Accordingly, particular embodiments service requests for floor control in a conference system such that users at locations can be granted floor control without being the loudest and will be seen at all other locations 104. This enables users who cannot speak (and hence cannot raise their voice) to communicate using gestures or sign language once they gain floor control.

Particular embodiments provide many advantages. For example, it enables participants to receive floor control without having to raise his/her voice. It also enables users who cannot speak but can communicate using gestures to gain floor control when they wish to communicate.

Also, algorithms are provided to interwork a top three speaker algorithm with the push-to-talk floor control requests resulting in a system that balances loudness vs. floor control requests. Other algorithms are also provided to handle the requests for floor control using push-to-talk button 208.

A dedicated video screen may be used for the push-to-talk requests. This provides continuity for users viewing the conference. Also, this screen may not be preempted by someone speaking very loudly at another location 104. Further, other display screens may be used to service push-to-talk requests depending on queue size and loudness level in other segments. However, floor control may be taken back from push-to-talk users based on other algorithms.

Although the description has been described with respect to particular embodiments thereof, these particular embodiments are merely illustrative, and not restrictive. Although conference systems are described, any system granting floor control to users may be used by particular embodiments.

Any suitable programming language can be used to implement the routines of particular embodiments including C, C++, Java, assembly language, etc. Different programming techniques can be employed such as procedural or object oriented. The routines can execute on a single processing device or multiple processors. Although the steps, operations, or computations may be presented in a specific order, this order may be changed in different particular embodiments. In some particular embodiments, multiple steps shown as sequential in this specification can be performed at the same time.

Particular embodiments may be implemented in a computer-readable storage medium for use by or in connection with the instruction execution system, apparatus, system, or device. Particular embodiments can be implemented in the form of control logic in software or hardware or a combination of both. The control logic, when executed by one or more processors, may be operable to perform that which is described in particular embodiments.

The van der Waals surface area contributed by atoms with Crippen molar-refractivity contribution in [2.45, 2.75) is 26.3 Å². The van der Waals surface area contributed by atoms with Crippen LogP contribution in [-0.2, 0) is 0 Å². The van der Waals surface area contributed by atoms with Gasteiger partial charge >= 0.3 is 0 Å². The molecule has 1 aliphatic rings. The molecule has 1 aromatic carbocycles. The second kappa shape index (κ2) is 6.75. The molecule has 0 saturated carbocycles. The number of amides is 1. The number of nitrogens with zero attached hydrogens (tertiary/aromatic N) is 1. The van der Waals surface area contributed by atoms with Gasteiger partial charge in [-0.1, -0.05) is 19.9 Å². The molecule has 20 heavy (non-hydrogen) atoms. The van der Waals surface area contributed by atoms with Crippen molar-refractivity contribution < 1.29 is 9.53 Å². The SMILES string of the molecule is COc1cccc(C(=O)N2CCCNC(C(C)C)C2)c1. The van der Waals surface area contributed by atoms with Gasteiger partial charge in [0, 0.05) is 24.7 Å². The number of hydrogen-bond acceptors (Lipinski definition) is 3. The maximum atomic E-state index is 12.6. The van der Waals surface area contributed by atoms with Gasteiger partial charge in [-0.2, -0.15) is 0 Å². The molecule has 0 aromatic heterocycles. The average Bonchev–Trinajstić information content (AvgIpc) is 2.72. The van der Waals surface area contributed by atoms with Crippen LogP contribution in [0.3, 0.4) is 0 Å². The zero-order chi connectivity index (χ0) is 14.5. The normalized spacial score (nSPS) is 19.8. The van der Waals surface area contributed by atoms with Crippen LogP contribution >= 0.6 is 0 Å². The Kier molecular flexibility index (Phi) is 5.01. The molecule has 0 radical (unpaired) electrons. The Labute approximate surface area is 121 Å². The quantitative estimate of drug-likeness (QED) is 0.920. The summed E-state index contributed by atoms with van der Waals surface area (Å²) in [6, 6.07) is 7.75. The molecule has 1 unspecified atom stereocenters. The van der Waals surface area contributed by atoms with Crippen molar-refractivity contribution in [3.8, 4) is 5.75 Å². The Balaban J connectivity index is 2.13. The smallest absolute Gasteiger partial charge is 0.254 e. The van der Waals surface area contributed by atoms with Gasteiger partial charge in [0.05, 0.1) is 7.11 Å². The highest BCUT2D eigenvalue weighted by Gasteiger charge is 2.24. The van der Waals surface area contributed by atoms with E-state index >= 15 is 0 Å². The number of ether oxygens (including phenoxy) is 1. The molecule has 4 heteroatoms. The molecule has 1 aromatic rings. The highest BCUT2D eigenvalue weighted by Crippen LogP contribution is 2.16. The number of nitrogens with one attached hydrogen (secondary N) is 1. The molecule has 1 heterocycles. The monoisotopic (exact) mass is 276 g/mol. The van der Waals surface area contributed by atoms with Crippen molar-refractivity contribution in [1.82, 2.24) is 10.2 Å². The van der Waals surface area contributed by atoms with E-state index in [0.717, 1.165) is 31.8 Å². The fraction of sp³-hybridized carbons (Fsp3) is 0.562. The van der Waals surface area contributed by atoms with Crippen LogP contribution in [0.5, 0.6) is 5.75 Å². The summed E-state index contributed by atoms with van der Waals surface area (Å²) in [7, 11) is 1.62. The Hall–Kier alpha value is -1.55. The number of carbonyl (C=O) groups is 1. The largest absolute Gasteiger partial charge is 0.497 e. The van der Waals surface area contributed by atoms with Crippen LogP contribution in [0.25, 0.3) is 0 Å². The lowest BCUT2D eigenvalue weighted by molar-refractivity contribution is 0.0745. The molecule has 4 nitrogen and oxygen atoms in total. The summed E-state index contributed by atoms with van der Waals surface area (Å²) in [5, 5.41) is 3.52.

Particular embodiments may be implemented by using a programmed general purpose digital computer, by using application specific integrated circuits, programmable logic devices, field programmable gate arrays, optical, chemical, biological, quantum or nanoengineered systems, components and mechanisms may be used. In general, the functions of particular embodiments can be achieved by any means as is known in the art. Distributed, networked systems, components, and/or circuits can be used. Communication, or transfer, of data may be wired, wireless, or by any other means.

It will also be appreciated that one or more of the elements depicted in the drawings/figures can also be implemented in a more separated or integrated manner, or even removed or rendered as inoperable in certain cases, as is useful in accordance with a particular application. It is also within the spirit and scope to implement a program or code that can be stored in a machine-readable medium to permit a computer to perform any of the methods described above.

As used in the description herein and throughout the claims that follow, “a”, “an”, and “the” includes plural references unless the context clearly dictates otherwise. Also, as used in the description herein and throughout the claims that follow, the meaning of “in” includes “in” and “on” unless the context clearly dictates otherwise.

Thus, while particular embodiments have been described herein, latitudes of modification, various changes, and substitutions are intended in the foregoing disclosures, and it will be appreciated that in some instances some features of particular embodiments will be employed without a corresponding use of other features without departing from the scope and spirit as set forth. Therefore, many modifications may be made to adapt a particular situation or material to the essential scope and spirit.

Claims (20)

1. A method comprising:
providing a conference with multiple locations;
receiving a plurality of video segments from the multiple locations, wherein a particular location can send more than one video segment, and wherein the particular location includes a plurality of displays showing video from a portion of the multiple locations;
receiving a push to talk (PTT) input from a PTT button;
determining a PTT video segment associated with the push to talk input;
switching the PTT video segment in with one or more video segments; and
displaying the PTT video segment with the one or more video segments on a selected one of the plurality of displays.
2. The method of claim 1, further comprising causing rendering of the PTT video segment on a first display screen.